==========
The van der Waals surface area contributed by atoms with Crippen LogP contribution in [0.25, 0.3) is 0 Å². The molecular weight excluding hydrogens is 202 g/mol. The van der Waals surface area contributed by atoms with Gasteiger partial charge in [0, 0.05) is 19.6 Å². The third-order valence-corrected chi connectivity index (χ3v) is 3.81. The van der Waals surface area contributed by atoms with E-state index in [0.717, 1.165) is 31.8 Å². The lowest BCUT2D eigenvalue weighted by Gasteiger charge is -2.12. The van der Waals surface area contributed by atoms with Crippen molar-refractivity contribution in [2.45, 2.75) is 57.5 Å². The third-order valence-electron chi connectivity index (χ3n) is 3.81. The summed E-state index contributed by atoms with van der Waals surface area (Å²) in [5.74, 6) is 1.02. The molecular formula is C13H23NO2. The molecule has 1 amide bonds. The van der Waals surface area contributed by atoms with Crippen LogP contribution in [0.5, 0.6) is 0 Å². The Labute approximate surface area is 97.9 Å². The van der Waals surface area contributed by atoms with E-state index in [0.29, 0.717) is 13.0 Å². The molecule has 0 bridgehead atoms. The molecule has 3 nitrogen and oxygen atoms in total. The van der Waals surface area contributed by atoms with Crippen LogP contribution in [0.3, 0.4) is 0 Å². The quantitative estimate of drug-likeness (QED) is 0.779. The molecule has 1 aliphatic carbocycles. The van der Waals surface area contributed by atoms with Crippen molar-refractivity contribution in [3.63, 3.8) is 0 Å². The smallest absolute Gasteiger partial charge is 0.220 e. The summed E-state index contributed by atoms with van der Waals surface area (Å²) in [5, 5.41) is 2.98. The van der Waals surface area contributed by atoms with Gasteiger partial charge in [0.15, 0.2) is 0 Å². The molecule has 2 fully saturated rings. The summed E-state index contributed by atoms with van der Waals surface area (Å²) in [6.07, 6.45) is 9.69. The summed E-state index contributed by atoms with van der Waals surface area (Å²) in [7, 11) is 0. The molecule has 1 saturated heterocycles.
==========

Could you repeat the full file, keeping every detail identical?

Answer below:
The van der Waals surface area contributed by atoms with Crippen LogP contribution in [0.25, 0.3) is 0 Å². The molecular weight excluding hydrogens is 202 g/mol. The van der Waals surface area contributed by atoms with Gasteiger partial charge in [0, 0.05) is 19.6 Å². The third-order valence-corrected chi connectivity index (χ3v) is 3.81. The van der Waals surface area contributed by atoms with E-state index in [0.717, 1.165) is 31.8 Å². The lowest BCUT2D eigenvalue weighted by Gasteiger charge is -2.12. The van der Waals surface area contributed by atoms with Crippen molar-refractivity contribution in [2.45, 2.75) is 57.5 Å². The third-order valence-electron chi connectivity index (χ3n) is 3.81. The summed E-state index contributed by atoms with van der Waals surface area (Å²) in [5.74, 6) is 1.02. The molecular formula is C13H23NO2. The molecule has 1 amide bonds. The van der Waals surface area contributed by atoms with Crippen LogP contribution in [0.5, 0.6) is 0 Å². The Labute approximate surface area is 97.9 Å². The van der Waals surface area contributed by atoms with E-state index in [0.29, 0.717) is 13.0 Å². The molecule has 0 bridgehead atoms. The molecule has 3 nitrogen and oxygen atoms in total. The van der Waals surface area contributed by atoms with Crippen LogP contribution in [0.3, 0.4) is 0 Å². The quantitative estimate of drug-likeness (QED) is 0.779. The molecule has 1 aliphatic carbocycles. The van der Waals surface area contributed by atoms with Crippen molar-refractivity contribution in [3.63, 3.8) is 0 Å². The smallest absolute Gasteiger partial charge is 0.220 e. The summed E-state index contributed by atoms with van der Waals surface area (Å²) in [5, 5.41) is 2.98. The van der Waals surface area contributed by atoms with Gasteiger partial charge in [0.15, 0.2) is 0 Å². The molecule has 2 fully saturated rings. The summed E-state index contributed by atoms with van der Waals surface area (Å²) in [6.07, 6.45) is 9.69. The summed E-state index contributed by atoms with van der Waals surface area (Å²) in [7, 11) is 0. The molecule has 1 saturated heterocycles.